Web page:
My class has been working on machines and energy, so we read a great book called Energy – Make Things Happen. It’s a great book that explains potential (stored) and kinetic (moving) energy in a very kid friendly way. It also talks about how all energy comes from the sun. This concept, however confused my kids a little and one student kept asking how the sun was touching the grass in order to make it grow. My best explanations weren’t helping, and then I realized that I had a tool to show it to him. Stuck on a shelf in my classroom – left over from one of my son’s birthday parties – were some UV beads. These handy little beads turn color only when hit by the sun’s rays.
So, as an impromptu add in to my lesson (don’t you love when that happens – throw the lesson plans right out the door!) we made necklaces with the UV beads. Indoors, all of the beads are white and don’t look like anything special.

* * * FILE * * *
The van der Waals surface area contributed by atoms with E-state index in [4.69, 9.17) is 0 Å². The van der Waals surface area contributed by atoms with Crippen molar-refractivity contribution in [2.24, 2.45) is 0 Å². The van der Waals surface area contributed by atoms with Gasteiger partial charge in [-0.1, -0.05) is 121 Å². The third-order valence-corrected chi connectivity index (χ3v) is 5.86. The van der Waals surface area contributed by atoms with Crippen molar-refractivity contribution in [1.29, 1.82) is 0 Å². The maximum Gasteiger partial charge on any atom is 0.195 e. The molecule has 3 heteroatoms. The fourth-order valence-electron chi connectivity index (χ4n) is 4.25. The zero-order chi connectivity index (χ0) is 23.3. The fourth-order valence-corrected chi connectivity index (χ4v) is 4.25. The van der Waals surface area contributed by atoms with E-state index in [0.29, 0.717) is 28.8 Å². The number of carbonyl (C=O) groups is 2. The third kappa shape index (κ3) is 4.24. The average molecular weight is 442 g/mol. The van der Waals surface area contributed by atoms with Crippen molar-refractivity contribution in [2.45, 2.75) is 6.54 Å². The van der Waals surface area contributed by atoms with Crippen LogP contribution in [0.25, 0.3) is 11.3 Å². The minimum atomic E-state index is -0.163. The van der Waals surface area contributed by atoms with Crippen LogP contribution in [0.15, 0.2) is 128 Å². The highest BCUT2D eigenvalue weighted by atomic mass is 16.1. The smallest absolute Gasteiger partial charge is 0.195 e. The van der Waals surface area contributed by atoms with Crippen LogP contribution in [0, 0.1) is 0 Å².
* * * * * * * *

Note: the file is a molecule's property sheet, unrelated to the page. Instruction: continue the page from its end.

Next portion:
Then, we headed outdoors, on a rare cloudly day. (We’re in Morocco, where the sun shines almost every day.) Even with the clouds, the minute we were outside in view of the UV rays, the beads began to change color. The kids were so excited, and we were able to have a discussion on how the sun’s light can travel through air, transferring it’s energy to the grass, which then transferred it to a dinosaur, which died and transferred it to a fossil fuel, which we then transfer into energy to move our car. The sun starts all energy!
How have you used UV beads in your classroom?